Germany's largest airline is no longer Europe's largest. Modest growth in passenger numbers was not enough to fend off the fast-expanding Irish budget carrier.
Figures released Tuesday showed Lufthansa's passenger numbers had fallen behind those of Irish budget carrier Ryanair for the first time.
Lufthansa group - which owns Austrian Airlines, Swiss, and low-cost Eurowings - said it had carried a record 109.7 million passengers in 2016, up 1.8 percent on the year before.
But this modest growth paled in comparison to Ryanair's 117 million passengers, 15 percent higher than in the previous year.
Lufthansa has been plagued by a series of crippling strikes by pilots, but the 500,000 affected passengers would have had little effect on the overall figure.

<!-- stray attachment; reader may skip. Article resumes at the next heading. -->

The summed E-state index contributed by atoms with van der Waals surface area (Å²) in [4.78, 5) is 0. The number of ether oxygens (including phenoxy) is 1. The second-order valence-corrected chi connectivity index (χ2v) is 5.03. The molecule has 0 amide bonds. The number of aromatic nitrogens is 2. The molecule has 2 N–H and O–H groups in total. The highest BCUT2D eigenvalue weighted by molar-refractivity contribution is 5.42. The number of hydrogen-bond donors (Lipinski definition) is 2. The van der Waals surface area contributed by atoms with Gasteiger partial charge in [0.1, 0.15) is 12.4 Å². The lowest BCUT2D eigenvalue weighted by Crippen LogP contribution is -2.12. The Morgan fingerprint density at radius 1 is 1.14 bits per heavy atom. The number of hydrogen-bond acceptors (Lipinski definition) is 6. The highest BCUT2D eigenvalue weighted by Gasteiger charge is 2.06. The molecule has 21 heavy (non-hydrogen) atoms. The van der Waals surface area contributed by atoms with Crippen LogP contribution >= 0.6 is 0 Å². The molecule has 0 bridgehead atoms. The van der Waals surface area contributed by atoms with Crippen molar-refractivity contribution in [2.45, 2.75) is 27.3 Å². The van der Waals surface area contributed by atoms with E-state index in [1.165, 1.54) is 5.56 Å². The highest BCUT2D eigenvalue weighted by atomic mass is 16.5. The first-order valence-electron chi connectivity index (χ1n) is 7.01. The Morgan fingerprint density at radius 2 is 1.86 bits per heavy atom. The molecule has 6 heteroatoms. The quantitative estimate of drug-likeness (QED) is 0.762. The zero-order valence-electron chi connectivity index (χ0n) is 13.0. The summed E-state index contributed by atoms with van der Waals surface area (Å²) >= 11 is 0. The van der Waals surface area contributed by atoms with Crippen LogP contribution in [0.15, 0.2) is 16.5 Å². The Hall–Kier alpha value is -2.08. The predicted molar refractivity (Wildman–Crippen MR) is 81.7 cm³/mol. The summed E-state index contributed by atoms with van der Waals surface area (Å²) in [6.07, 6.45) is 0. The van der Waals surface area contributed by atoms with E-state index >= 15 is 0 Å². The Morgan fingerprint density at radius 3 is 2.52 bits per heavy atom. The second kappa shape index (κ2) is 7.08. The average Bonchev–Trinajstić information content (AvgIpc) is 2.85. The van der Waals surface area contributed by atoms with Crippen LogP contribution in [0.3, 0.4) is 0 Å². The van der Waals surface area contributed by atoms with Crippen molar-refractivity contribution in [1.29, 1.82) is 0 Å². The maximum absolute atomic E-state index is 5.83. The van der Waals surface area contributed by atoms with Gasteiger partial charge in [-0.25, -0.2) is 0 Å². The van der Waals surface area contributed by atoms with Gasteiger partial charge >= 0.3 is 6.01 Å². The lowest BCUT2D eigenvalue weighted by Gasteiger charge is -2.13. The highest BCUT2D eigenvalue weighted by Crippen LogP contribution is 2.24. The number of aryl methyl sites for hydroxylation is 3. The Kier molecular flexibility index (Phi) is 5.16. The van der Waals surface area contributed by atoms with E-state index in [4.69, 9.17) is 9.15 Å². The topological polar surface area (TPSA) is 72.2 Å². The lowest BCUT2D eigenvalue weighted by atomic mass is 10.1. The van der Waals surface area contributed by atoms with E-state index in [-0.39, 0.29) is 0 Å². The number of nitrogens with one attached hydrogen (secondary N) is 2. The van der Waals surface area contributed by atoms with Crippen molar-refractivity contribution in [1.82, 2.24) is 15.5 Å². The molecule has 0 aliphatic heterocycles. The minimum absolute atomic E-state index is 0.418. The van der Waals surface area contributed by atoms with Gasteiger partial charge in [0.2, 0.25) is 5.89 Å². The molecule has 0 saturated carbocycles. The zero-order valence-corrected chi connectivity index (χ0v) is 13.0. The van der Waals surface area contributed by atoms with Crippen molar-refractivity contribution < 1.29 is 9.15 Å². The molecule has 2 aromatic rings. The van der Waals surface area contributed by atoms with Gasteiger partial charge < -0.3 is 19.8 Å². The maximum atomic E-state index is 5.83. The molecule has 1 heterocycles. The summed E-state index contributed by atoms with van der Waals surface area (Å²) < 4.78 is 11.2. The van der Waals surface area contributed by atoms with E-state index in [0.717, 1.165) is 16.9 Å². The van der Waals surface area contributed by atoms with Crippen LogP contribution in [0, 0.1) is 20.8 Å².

Hamburg-based aviation expert Cord Schellenberg told AFP news agency the numbers "should be a wake-up call for Lufthansa."
The German carrier remains ahead of Ryanair in terms of revenue, and announced it would be adding Wi-Fi access to a large part of its fleet, a move likely to appeal to business travelers.
Lufthansa is also increasing its challenge to Ryanair through its own budget subsidiary, Eurowings, which has absorbed another Lufthansa subsidiary, Germanwings.
But Lufthansa CEO Carsten Spohr dampened speculation of atakeover of troubled budget carrier Air Berlin, Germany's second-largest airline, pointing to its inefficient cost structure. Lufthansa reached an agreement late last year to lease 33 planes from Air Berlin that will be operated by Eurowings.
The figures came a day after an investigation closed into the March 2015 crash of a Germanwings jet in the French Alps that killed 150 people. The report concluded the mentally ill pilot acted alone in deliberately crashing the Airbus. Lufthansa faces legal action from families of the deceased.
sgb/ (AFP, Reuters, AP)